“20-25 BTO Pricing. We propose HDB flat ownership should be delinked from land costs by adjusting the debt service ratio formula for calculating BTO selling price to 25% of median monthly household income of applicants servicing a 20-year mortgage after the 10% down payment….” (P.28)

“Removing the Ethnic Quota. As our society has now attained a level of multi-racial integration, we propose the ethnic quotas governing citizens’ home ownership of HDB flats should be removed to allow all Singaporeans freedom of choice of home locations, regardless of race.” (P.29)

“Government Contracting Model. The government has been moving away from the profit-based privatisation model of running public transport towards the WP’s National Transport Corporation (NTC) proposal to run public bus and MRT operations on a not- for-profit basis of maintenance and cost recovery…”

“Promoting Bicycle Sharing and Car Sharing. We propose a bicycle-sharing scheme to be developed for short journeys where bicycle-docking stations can be set up between residential areas and transport nodes, and within heritage trail and park connector routes. The scheme should be integrated with mobile applications and EZ- Link cards for registration and payment purposes.” (P.33)

My thoughts: The government is slowly nationalising our public transport system. At least the WP has always been consistently honest about the need to. Meanwhile, cyclists are not going to disappear. We need a better plan.

Town management
“A Unifying People’s Association. The People’s Association (PA) should be depoliticised and reorganised to serve as a unifying institution….Government grassroots serving as eyes and ears of the ruling party cripple the growth of natural community leadership and hinder the development of community living.” (P.34)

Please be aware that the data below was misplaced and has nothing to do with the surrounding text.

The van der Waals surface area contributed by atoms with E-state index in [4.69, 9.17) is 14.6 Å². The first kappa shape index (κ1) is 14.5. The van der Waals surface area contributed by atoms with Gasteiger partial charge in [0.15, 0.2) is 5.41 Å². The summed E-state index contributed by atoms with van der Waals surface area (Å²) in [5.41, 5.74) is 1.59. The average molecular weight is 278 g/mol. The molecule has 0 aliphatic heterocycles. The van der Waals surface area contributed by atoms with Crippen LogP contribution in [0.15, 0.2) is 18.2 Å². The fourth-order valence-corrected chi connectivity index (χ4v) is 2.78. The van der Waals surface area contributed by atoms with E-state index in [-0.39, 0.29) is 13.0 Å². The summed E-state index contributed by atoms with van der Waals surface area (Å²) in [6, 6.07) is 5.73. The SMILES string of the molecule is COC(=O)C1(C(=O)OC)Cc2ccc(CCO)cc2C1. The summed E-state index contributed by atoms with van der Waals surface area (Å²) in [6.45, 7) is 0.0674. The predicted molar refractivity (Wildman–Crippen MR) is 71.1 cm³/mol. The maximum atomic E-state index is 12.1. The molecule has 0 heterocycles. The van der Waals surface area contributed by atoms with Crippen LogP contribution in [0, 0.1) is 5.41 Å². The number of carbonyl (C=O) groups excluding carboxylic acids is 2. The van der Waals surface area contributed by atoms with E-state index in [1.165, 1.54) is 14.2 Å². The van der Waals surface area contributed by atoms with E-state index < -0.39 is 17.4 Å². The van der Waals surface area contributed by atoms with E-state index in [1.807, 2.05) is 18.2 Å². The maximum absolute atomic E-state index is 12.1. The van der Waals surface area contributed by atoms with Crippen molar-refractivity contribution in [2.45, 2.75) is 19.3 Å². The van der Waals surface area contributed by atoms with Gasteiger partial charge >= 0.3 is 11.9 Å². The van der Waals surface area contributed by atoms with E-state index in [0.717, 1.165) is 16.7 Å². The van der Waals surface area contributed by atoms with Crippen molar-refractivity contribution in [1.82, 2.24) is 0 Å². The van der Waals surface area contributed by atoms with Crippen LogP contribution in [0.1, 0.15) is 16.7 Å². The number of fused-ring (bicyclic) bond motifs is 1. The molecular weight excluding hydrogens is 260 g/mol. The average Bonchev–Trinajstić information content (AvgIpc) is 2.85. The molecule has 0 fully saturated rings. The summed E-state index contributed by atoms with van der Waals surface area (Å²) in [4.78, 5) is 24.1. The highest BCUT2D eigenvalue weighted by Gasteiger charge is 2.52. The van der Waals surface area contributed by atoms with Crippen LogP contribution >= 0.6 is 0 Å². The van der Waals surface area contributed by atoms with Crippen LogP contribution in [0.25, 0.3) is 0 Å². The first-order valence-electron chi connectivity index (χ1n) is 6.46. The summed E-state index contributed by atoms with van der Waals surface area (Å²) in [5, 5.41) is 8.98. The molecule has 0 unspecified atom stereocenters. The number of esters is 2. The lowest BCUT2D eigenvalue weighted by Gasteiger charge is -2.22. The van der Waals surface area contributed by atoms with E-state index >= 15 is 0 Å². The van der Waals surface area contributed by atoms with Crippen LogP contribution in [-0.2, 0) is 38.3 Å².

“Mandatory Impact Assessments. We propose Environmental Impact Assessments (EIAs), Social Impact Assessments (SIAs), and Heritage Impact Assessments (HIA) should be made mandatory by law for all development projects affecting green areas, existing infrastructure and the building of new infrastructure before those projects are approved.” (P.35)

“Single Constituency Members of Parliament. We propose Group Representation Constituencies (GRCs) be abolished, as they dilute the individual voter’s voice. Instead, the elections should be run on single seats, with individual MPs fully accountable to constituents. The Non-Constituency MP (NCMP) scheme would then be unnecessary. The Nominated MP scheme should be abolished.” (P. 36)

“Fixed-Term Parliaments. We propose the term for Parliament between elections be fixed. The Prime Minister should not have the unfettered discretion to dissolve Parliament and call for elections before the end of the fixed term. Early dissolution of Parliament should be allowed under special circumstances such as a vote of no confidence or with the assent of a two-thirds majority in Parliament.” (P.37)

“Strengthening the Franchise. We propose lowering the voting age from 21 to 18. This will encourage young people to have an early interest in political governance.” (P.37)

“Independent Election Commission. To ensure political neutrality, parliamentary elections should not be organised by the Prime Minister’s Office. Instead, we propose an independent Election Commission….” (P.37)

“Independent Electoral Boundary Review Committee. To ensure political neutrality, the delineation of electoral boundaries should not be done under the Prime Minister’s Office. We propose an independent committee…” (p.37)

“Enhanced Gateway Process. We propose the current threshold of $500 million threshold of the Gateway Process to monitor capital expenditure for public infrastructure projects be reduced to $100 million. The results of these approvals should be made public, as should regular reports and updates after approvals. Non-infrastructure projects with budgets of more than $100 million, such as the Youth Olympic Games and the SEA games, should also go through the Gateway Process. (P.38)